The Rise of Conversational AI Applications


The Conversational AI application pattern is a significant evolution in how applications are experienced and in how they are built and deployed.

Humans, doing the everyday things that we as humans do, interact with agents all the time. Most of us have used real estate agents when we have bought or sold a house, and many of us rely on insurance agents to help us navigate the world of home or car liability. Today, the agents we deal with are almost always humans, but as has been widely predicted, the emergence of Generative AI will likely lead to agents (not humans) powered by AI being the “guiding intelligence [that] achieves a result” for many of our currently human-mediated everyday interactions.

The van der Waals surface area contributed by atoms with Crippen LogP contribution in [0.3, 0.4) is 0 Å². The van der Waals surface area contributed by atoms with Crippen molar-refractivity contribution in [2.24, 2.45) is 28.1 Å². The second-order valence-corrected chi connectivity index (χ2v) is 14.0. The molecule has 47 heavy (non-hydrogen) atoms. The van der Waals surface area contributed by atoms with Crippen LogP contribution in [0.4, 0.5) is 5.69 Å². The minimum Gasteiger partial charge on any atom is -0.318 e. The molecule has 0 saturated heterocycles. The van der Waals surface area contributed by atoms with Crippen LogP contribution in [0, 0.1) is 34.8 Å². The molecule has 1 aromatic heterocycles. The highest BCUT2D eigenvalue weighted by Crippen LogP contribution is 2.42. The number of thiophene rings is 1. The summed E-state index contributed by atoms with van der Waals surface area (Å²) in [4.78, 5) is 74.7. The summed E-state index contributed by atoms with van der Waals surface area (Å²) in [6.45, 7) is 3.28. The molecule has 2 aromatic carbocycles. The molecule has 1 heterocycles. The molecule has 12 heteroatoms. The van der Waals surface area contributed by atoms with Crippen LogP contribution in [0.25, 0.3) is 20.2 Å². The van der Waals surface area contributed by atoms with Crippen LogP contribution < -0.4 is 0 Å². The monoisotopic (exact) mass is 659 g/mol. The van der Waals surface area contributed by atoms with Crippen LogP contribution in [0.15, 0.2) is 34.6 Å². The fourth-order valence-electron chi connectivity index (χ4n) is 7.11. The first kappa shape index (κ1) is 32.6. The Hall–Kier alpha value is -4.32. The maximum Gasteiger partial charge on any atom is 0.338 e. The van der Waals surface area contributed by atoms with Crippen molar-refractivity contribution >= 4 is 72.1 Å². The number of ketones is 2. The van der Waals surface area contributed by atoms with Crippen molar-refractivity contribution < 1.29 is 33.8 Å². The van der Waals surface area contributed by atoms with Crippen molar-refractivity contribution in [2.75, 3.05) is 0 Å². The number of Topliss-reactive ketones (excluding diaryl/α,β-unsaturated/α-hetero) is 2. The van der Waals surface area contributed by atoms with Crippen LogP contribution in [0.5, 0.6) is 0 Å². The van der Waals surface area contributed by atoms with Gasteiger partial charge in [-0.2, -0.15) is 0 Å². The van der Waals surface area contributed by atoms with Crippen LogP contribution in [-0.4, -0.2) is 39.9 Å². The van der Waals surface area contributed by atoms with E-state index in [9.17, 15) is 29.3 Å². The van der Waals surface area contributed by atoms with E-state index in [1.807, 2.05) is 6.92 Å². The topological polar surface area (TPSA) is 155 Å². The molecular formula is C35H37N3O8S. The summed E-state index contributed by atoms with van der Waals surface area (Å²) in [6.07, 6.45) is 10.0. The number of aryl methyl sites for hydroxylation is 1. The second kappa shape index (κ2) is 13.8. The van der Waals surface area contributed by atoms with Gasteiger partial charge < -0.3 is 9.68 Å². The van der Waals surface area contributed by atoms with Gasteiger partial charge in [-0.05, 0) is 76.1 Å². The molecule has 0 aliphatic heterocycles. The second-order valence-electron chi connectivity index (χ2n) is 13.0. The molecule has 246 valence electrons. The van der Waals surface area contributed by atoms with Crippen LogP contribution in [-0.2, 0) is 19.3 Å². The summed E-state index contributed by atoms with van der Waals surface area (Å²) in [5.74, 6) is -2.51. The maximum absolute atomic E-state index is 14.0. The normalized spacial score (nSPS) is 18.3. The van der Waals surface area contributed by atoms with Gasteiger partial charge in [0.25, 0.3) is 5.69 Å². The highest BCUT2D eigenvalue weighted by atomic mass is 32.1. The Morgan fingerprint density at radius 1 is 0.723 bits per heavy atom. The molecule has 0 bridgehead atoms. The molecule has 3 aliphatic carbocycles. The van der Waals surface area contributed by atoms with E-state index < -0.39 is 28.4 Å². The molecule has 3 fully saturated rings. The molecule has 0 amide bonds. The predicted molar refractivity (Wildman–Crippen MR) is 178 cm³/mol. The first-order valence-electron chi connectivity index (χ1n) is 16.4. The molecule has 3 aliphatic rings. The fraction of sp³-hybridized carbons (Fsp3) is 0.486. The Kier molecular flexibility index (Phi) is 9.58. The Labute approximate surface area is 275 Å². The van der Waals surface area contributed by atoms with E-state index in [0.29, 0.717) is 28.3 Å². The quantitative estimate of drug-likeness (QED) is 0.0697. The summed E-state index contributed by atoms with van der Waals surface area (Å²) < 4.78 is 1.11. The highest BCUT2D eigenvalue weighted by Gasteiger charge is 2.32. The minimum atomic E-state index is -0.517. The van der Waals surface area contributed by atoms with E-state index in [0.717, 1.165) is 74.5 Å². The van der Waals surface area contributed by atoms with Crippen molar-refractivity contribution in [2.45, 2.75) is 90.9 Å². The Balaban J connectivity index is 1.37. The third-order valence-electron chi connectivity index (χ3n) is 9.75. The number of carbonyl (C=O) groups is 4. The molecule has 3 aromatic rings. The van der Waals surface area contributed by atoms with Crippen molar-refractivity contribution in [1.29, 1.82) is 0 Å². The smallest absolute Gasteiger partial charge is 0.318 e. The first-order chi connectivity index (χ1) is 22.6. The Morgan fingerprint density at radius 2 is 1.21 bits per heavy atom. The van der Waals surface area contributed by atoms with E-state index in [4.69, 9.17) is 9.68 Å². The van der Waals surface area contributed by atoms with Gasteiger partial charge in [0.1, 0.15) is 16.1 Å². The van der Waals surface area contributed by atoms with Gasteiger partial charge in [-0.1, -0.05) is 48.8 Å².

Admittedly, this shouldn’t come as a large surprise. Automation is already being used today for many straightforward workflows. An auction aide that makes intelligent bids for us is an example of an extant automated agent. What I’d like to focus on in this conversation is not only that Generative AI will dramatically increase the prevalence of automated agents, but exactly how those agents will drive new application architecture design patterns, and the implications for application delivery.